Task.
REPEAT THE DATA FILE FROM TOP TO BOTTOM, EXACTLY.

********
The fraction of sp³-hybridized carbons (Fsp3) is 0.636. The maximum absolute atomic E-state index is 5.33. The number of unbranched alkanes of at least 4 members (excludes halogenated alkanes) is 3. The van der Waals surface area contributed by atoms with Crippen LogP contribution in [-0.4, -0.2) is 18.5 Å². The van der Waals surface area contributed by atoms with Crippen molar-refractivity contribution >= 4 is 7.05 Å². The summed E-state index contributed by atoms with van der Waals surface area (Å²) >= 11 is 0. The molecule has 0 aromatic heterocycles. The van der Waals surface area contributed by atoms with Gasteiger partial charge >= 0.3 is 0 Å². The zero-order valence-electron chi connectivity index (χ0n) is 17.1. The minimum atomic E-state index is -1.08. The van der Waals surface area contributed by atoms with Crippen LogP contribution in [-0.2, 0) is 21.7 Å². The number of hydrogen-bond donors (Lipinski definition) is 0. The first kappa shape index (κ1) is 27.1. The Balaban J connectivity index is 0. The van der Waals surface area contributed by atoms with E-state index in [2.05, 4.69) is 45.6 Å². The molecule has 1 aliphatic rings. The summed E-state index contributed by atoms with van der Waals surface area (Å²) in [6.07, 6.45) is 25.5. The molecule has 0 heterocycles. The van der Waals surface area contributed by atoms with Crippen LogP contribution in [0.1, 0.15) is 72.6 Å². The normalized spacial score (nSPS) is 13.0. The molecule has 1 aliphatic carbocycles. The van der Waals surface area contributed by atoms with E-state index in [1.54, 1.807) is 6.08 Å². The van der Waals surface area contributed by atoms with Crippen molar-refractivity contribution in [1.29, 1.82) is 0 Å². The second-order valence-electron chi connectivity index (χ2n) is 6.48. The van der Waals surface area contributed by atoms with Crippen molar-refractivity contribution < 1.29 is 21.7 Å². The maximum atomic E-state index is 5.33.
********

The fraction of sp³-hybridized carbons (Fsp3) is 0.636. The maximum absolute atomic E-state index is 5.33. The number of unbranched alkanes of at least 4 members (excludes halogenated alkanes) is 3. The van der Waals surface area contributed by atoms with Crippen LogP contribution in [-0.4, -0.2) is 18.5 Å². The van der Waals surface area contributed by atoms with Crippen molar-refractivity contribution >= 4 is 7.05 Å². The summed E-state index contributed by atoms with van der Waals surface area (Å²) >= 11 is 0. The molecule has 0 aromatic heterocycles. The van der Waals surface area contributed by atoms with Gasteiger partial charge >= 0.3 is 0 Å². The zero-order valence-electron chi connectivity index (χ0n) is 17.1. The minimum atomic E-state index is -1.08. The van der Waals surface area contributed by atoms with Crippen LogP contribution in [-0.2, 0) is 21.7 Å². The number of hydrogen-bond donors (Lipinski definition) is 0. The first kappa shape index (κ1) is 27.1. The Balaban J connectivity index is 0. The van der Waals surface area contributed by atoms with E-state index in [2.05, 4.69) is 45.6 Å². The molecule has 1 aliphatic rings. The summed E-state index contributed by atoms with van der Waals surface area (Å²) in [6.07, 6.45) is 25.5. The molecule has 0 heterocycles. The van der Waals surface area contributed by atoms with Crippen LogP contribution in [0.1, 0.15) is 72.6 Å². The normalized spacial score (nSPS) is 13.0. The molecule has 1 aliphatic carbocycles. The van der Waals surface area contributed by atoms with E-state index in [1.54, 1.807) is 6.08 Å². The van der Waals surface area contributed by atoms with Crippen molar-refractivity contribution in [1.29, 1.82) is 0 Å². The second-order valence-electron chi connectivity index (χ2n) is 6.48. The van der Waals surface area contributed by atoms with Crippen molar-refractivity contribution < 1.29 is 21.7 Å². The maximum atomic E-state index is 5.33.